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Otisco Lake residents discuss weed problem

Weeding out the problem in Otisco Lake will take a collaboration of people and resources.

To get things started, more than 70 residents came together Sept. 24 at the Marietta House on Route 174 to listen and discuss the weeds that are abundant on the lake. Joined by officials from the Department of Environmental Conservation, Onondaga County Water Authority, Cornell Cooperative Extension, the College of Environmental Science and Forestry at Syracuse University, the county health department and the Onondaga County Legislature, the meeting lasted for approximately two hours.

"They are here to help us," said Ed Ryan, who organized the community roundtable.

While several of the residents in attendance expressed a want for immediate action and results, there is no easy solution to the problem. The most direct resolution was for the residents to group together and form a non-profit lake association and begin seeking funding for environmental studies and eradication.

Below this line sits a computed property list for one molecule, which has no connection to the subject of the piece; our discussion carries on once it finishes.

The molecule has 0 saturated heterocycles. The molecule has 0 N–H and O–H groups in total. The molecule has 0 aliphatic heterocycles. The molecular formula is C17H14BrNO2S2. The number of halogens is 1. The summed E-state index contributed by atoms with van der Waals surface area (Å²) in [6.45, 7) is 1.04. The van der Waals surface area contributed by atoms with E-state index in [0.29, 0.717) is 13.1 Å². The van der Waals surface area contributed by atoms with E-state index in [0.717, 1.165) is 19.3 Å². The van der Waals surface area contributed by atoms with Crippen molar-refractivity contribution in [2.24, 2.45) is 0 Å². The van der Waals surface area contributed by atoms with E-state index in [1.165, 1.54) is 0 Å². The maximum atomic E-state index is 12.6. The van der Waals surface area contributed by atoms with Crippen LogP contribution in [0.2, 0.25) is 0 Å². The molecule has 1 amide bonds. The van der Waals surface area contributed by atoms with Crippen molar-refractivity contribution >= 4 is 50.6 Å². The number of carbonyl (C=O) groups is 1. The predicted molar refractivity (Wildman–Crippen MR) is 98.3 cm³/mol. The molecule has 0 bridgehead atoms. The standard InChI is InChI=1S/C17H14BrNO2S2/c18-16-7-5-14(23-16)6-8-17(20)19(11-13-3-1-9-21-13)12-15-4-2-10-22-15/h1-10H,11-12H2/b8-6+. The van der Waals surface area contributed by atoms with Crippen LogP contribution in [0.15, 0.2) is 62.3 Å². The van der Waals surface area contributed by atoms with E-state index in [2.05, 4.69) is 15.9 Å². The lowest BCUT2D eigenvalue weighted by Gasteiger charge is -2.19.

"The best direction is to get together as a community and first identify the problem," said Kenneth Lynch, regional director for the DEC. "You will need a group working together. ... The more joined you are in your request, the better chance you have of getting the attention of legislators."

Many residents were in agreement that forming a lake association would be a productive route to take.

"Someone needs to outline the steps needed to form an organization," said resident Jim Monaco. "We just need help as far as organizing our organization."

Amy Samuels, Cornell Cooperative Extension team coordinator, said using an existing lake association, such as the Otisco Lake Association that was active several years ago, would aid residents in getting started. A book put out by the DEC, "Diet for a Small Lake," was also suggested and provides steps to forming an association.

Without looking at what weeds are growing in the lake, it is difficult for officials to determine what the species are and if they are invasive weeds, such as milfoil and water chestnuts, or native plants like the water lily.

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